|Title:||Single-neuron and genetic correlates of autistic behavior in macaque|
|Author's alias:||今井, 啓雄|
|Publisher:||American Association for the Advancement of Science (AAAS)|
|Journal title:||Science Advances|
|Abstract:||Atypical neurodevelopment in autism spectrum disorder is a mystery, defying explanation despite increasing attention. We report on a Japanese macaque that spontaneously exhibited autistic traits, namely, impaired social ability as well as restricted and repetitive behaviors, along with our single-neuron and genomic analyses. Its social ability was measured in a turn-taking task, where two monkeys monitor each other’s actions for adaptive behavioral planning. In its brain, the medial frontal neurons responding to others’ actions, abundant in the controls, were almost nonexistent. In its genes, whole-exome sequencing and copy number variation analyses identified rare coding variants linked to human neuropsychiatric disorders in 5-hydroxytryptamine (serotonin) receptor 2C (HTR2C) and adenosine triphosphate (ATP)–binding cassette subfamily A13 (ABCA13). This combination of systems neuroscience and cognitive genomics in macaques suggests a new, phenotype-to-genotype approach to studying mental disorders.|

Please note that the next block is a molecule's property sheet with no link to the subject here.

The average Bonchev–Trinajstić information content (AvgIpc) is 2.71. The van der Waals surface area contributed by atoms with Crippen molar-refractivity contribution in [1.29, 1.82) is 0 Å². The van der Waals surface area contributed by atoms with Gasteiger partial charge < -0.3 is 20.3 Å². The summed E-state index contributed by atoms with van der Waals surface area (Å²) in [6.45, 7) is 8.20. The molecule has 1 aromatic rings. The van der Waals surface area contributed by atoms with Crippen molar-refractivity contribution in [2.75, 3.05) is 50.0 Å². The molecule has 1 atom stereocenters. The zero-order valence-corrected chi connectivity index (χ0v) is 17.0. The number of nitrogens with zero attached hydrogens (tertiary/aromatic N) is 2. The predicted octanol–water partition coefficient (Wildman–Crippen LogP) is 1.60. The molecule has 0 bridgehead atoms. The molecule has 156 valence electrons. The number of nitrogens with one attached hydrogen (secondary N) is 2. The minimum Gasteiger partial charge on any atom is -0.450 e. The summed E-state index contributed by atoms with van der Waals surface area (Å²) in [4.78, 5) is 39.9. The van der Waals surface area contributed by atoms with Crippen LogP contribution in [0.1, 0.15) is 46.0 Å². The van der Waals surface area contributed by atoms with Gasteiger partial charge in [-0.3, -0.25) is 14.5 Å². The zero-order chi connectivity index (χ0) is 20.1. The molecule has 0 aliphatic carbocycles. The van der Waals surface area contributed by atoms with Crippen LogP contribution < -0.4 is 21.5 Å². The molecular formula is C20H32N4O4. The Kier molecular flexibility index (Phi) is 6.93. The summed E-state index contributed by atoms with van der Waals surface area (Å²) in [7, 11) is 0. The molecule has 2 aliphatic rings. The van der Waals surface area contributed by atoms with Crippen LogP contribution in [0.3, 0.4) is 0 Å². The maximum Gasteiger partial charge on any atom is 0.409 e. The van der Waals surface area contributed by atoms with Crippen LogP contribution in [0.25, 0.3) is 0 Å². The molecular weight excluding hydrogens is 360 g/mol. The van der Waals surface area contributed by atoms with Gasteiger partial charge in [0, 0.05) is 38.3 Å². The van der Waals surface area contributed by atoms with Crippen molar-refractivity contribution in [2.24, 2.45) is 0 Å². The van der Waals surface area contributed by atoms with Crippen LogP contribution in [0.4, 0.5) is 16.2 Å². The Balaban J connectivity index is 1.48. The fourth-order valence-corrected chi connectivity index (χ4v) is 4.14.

|Rights:||© 2016, The Authors. This is an open-access article distributed under the terms of the Creative Commons Attribution-NonCommercial license, which permits use, distribution, and reproduction in any medium, so long as the resultant use is not for commercial advantage and provided the original work is properly cited.|
|Appears in Collections:||Journal Articles|
Items in DSpace are protected by copyright, with all rights reserved, unless otherwise indicated.